So this brings me to a new goal: to share the resources with others who have a real need and a desire to grow their own food close to their homes. This is a work in progress-and there are no guarantees at this point-there is hope and progress in terms of working with our host, the House of Prayer Church, and Ascentria’s (formerly Lutheran Social Services) New Lands Farm program.  With the approval of the church body, we will be able to formally three new families, each with an experienced gardener or farmer, space to grow their own food at the farm.  Access to land in any city is limited-contamination, cost, security and access to water are all challenges that many gardeners and urban farmers face.  This property has worked for us in so many ways over the last seven seasons-and the farmers New Lands has connected me with are excited about the possibility of growing there-so that’s a great start. I will meet with the church this month-and we’ll discuss what this new-multi farmer arrangement might look like, but for now, the farm will continue to rest, but never the minds of a farmer!

In terms of Nuestro Huerto the organization-there is still the Community Garden and the Summer Youth Program to sustain-and that will take time and energy by both myself and our Garden Coordinator, as well as (hopefully) the help of other willing volunteers. There is a need to source the cash to pay educators for the summer program and that takes grant writing, so that will keep me busy!

I look forward to updating you very soon with news about the coming season. If you live in the neighborhood of the farm-please don’t hesitate to contact us if you’d like to participate in the Camp Street Community Garden next season. I will share with you a few resources for where to get your veggies next year in the next post.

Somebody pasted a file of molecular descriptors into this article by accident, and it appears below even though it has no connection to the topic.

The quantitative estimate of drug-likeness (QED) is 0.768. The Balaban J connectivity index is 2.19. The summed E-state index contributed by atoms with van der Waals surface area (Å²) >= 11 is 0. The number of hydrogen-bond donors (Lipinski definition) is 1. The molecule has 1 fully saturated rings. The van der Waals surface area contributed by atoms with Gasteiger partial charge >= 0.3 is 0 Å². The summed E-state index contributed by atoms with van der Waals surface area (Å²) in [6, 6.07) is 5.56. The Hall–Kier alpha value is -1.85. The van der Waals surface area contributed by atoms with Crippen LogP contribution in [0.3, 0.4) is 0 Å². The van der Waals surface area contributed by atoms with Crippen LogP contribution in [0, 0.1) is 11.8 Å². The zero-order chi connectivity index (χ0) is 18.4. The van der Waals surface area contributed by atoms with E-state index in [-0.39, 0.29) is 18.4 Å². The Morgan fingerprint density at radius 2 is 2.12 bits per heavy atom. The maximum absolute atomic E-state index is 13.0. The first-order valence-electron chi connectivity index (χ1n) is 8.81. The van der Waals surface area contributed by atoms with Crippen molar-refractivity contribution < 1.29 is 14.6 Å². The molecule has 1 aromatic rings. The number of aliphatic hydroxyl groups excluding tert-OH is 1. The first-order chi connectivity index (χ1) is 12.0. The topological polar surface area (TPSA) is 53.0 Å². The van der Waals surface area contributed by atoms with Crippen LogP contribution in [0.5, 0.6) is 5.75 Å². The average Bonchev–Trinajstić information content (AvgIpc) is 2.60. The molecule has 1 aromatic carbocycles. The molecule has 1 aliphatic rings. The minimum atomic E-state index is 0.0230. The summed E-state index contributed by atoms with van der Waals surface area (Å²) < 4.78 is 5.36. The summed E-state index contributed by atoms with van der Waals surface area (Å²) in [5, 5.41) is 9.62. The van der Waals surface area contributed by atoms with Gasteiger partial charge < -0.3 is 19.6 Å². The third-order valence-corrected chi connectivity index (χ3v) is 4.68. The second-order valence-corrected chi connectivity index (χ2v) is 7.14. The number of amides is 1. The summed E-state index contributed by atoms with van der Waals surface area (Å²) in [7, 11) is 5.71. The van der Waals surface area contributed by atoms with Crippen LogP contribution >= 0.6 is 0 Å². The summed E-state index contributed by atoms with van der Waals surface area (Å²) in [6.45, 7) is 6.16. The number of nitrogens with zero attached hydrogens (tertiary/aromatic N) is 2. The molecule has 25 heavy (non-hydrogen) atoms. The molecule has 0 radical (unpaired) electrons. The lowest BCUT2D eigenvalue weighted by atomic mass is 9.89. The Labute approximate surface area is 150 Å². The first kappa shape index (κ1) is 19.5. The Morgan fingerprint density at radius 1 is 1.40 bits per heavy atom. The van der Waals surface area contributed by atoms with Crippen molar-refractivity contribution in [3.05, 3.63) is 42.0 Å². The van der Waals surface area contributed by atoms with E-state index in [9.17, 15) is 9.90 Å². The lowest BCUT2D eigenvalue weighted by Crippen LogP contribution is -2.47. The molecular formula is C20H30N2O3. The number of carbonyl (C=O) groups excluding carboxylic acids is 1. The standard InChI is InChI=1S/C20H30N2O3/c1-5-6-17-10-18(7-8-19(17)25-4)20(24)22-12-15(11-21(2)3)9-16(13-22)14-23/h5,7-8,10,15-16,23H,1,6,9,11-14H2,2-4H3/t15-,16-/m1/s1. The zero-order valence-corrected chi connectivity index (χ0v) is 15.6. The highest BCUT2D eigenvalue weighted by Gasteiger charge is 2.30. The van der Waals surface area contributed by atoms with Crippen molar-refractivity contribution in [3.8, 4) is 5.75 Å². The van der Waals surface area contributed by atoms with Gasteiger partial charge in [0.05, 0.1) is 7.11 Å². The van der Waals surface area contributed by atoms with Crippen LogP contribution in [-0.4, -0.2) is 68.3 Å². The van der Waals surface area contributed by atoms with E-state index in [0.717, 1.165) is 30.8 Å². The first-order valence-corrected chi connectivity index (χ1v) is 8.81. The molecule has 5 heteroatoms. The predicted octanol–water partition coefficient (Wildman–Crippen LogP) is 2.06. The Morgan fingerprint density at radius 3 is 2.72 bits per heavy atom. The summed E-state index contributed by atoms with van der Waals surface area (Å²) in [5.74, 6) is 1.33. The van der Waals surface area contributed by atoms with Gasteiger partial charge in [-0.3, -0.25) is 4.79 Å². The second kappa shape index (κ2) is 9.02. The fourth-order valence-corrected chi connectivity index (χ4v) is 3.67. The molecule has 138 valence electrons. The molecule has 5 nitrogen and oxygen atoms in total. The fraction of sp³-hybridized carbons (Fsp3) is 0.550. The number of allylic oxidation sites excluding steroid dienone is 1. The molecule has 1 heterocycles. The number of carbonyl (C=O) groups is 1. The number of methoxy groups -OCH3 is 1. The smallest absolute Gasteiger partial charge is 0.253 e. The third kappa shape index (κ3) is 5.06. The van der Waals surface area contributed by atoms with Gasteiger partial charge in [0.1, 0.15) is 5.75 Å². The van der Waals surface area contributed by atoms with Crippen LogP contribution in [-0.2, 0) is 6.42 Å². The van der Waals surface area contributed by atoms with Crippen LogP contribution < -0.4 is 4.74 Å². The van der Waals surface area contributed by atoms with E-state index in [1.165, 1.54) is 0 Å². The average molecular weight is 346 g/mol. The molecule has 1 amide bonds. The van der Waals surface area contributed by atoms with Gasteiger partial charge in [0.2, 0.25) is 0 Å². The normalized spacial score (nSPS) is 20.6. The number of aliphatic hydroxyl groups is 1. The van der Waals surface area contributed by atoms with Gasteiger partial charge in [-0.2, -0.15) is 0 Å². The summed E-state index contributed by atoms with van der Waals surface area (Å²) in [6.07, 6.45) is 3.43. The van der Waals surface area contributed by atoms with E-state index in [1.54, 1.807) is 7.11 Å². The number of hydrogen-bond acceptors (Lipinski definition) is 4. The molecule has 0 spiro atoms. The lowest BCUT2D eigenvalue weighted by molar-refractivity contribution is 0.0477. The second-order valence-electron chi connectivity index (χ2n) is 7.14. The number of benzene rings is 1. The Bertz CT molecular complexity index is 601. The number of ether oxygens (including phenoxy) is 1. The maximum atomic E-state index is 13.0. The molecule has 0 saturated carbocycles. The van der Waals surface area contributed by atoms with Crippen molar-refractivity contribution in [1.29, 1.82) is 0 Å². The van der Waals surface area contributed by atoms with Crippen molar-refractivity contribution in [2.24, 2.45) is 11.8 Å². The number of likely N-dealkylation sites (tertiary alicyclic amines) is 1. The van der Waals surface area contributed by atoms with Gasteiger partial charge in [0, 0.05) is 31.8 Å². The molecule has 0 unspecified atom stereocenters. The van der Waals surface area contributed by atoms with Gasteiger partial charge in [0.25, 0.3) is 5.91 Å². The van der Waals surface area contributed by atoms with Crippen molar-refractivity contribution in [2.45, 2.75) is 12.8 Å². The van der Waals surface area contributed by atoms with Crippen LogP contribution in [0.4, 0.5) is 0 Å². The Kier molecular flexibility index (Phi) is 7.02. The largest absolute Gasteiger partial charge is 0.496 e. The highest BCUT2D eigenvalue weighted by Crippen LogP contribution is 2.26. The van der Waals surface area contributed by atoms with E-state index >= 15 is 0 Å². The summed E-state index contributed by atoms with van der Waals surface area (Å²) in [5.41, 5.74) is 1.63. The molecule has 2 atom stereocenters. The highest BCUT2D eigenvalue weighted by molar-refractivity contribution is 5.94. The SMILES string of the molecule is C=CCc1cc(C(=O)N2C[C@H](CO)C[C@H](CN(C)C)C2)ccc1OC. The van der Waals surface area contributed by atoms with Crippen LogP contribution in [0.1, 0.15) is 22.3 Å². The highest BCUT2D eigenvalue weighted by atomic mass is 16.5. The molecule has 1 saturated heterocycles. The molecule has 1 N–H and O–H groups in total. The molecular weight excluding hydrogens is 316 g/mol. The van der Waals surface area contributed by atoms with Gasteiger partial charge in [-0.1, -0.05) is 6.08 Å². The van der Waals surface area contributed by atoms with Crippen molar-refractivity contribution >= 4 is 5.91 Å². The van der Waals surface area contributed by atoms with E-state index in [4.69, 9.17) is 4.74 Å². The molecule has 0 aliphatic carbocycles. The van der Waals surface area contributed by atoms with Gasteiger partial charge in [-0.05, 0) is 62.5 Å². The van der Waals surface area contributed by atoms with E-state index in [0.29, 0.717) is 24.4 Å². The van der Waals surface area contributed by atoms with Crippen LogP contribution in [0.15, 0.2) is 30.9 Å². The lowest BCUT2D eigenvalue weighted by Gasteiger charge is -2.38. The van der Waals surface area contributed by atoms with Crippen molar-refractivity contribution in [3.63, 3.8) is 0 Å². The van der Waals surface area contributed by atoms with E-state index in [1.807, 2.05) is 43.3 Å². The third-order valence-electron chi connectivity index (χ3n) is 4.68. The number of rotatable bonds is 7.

Thank you all for the endless opportunities for learning and loving that you have all shared with me over the past seven seasons!

 

 

 

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6 thoughts on “Winter Reflections

  1. Thank you, Amanda for all your hard work. Your reflection on leadership is fascinating. Having spent alot of time and energy organizing community to make a difference, in the community I understand the rewards and sacrifice – my work was in Boston, not Worcester as a Board Member, Educator & Volunteer. You have opened up my thoughts about community gardens in Worcester and how impprtant it is to lend a hand. The Students who participated for our brief two day bed building project learned alot, got off to a great start with their subsequent internships based on this small contribution to the bigger picture of Nuestro Huerto. Your strength and determination are powerful reminders of what it takes to stay focused and be real in the tough neighborhoods where we work. Not one of us can underestimate the seeds we plant in mind and spirit. Good luck with your transitions of family, home that is the deal maker. I am and remain a loyal.supporter, to our extent possible with Job Corps!

  2. Amanda – You have ignited a passion for urban agriculture! Best wishes for your future endeavors! Adoption is a great way to build a family – my family came together through adoption. You have an amazing adventure ahead of you! FYI: Jan 23rd at 7pm at Clark there is a gathering to discuss Urban Farming. http://www.greenvitalize.org.